Tuesday, July 11, 2017

Should The Parent Decide?

I listened to the news today. There were the usual stories about Trump and his Russian connection. There were stories about Mosul. But one story grabbed my ear. The story of Charlie Gard. Charlie is only 11 months old. Charlie was not dealt a good hand in the genetic card game. He has a rare condition that leaves him with brain damage, and he is connected to life support. Charlie lives in Britain. And his parents want to take him to the States for a treatment that has a slim chance of saving his life.

But according to British law, Charlie's welfare has to be taken into consideration. And so Charlie's life hangs in the hand of the courts, not in the hands of his parents. The courts have decided that it is in Charlie's best interest to remain in Britain. It would be better for him not to receive the experimental treatment.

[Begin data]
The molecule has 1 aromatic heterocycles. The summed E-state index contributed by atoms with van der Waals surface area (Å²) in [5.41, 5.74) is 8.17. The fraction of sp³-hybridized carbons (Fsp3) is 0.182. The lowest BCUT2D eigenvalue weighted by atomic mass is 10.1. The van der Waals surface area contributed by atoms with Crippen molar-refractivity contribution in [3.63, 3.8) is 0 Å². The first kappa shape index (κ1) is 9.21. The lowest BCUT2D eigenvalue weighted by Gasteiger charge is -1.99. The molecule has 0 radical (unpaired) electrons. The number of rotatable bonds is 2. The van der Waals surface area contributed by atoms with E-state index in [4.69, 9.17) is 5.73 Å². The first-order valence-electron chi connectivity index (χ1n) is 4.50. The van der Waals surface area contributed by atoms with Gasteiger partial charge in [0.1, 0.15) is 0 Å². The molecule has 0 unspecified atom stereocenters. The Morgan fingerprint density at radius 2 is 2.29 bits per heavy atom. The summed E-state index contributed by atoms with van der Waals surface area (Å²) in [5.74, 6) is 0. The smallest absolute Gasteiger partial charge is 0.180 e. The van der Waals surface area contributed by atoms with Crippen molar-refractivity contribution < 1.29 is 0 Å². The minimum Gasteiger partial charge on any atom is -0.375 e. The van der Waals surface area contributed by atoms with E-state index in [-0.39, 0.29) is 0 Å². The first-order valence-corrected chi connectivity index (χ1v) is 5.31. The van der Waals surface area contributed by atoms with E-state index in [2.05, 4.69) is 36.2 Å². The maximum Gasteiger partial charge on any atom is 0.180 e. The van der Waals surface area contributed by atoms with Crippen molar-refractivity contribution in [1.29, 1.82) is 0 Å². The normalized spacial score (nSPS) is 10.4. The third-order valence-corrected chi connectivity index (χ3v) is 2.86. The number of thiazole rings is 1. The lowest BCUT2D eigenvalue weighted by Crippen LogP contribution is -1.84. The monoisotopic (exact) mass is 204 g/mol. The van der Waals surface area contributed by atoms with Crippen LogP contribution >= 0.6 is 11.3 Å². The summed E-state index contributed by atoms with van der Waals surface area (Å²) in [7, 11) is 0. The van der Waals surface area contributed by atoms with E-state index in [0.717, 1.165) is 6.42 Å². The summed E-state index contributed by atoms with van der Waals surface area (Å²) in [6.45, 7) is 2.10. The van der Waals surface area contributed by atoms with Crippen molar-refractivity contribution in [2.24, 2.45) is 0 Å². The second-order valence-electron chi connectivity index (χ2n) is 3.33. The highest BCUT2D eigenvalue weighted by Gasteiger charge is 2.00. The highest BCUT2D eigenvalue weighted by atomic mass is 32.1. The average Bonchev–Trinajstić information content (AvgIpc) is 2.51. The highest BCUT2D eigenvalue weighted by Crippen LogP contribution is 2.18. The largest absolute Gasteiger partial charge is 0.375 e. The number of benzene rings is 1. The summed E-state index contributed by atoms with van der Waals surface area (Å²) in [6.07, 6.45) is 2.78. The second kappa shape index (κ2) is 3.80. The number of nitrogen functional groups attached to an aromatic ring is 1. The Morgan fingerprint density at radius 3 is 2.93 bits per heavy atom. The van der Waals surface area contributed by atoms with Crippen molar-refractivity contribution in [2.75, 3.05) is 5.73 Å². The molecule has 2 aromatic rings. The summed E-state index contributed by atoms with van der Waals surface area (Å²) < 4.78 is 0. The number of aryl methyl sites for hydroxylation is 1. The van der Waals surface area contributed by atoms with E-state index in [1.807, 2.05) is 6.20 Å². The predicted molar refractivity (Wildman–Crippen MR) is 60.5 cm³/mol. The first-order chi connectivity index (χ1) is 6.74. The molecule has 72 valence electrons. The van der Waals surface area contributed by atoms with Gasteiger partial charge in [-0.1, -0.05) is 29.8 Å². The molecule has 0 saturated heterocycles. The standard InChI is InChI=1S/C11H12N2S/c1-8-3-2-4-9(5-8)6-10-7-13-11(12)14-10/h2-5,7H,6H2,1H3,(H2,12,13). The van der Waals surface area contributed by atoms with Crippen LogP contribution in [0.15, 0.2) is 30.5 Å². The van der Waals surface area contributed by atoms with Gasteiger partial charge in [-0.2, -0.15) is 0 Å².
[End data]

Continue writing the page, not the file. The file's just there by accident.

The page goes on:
When I heard this, I thought something doesn't seem right. The courts are deciding if a parent has the right to try and save their child's life. It seems to me that these individuals are seeking out something good for Charlie. They want him to be able to live. I don't think that is an unusual desire for any parent.

But why aren't Charlie's parents able to decide this? It's because the experts say there is no point in trying. It's true, that the odds of the treatment may not pay off. But shouldn't it be up to his parents to decide and not the courts?

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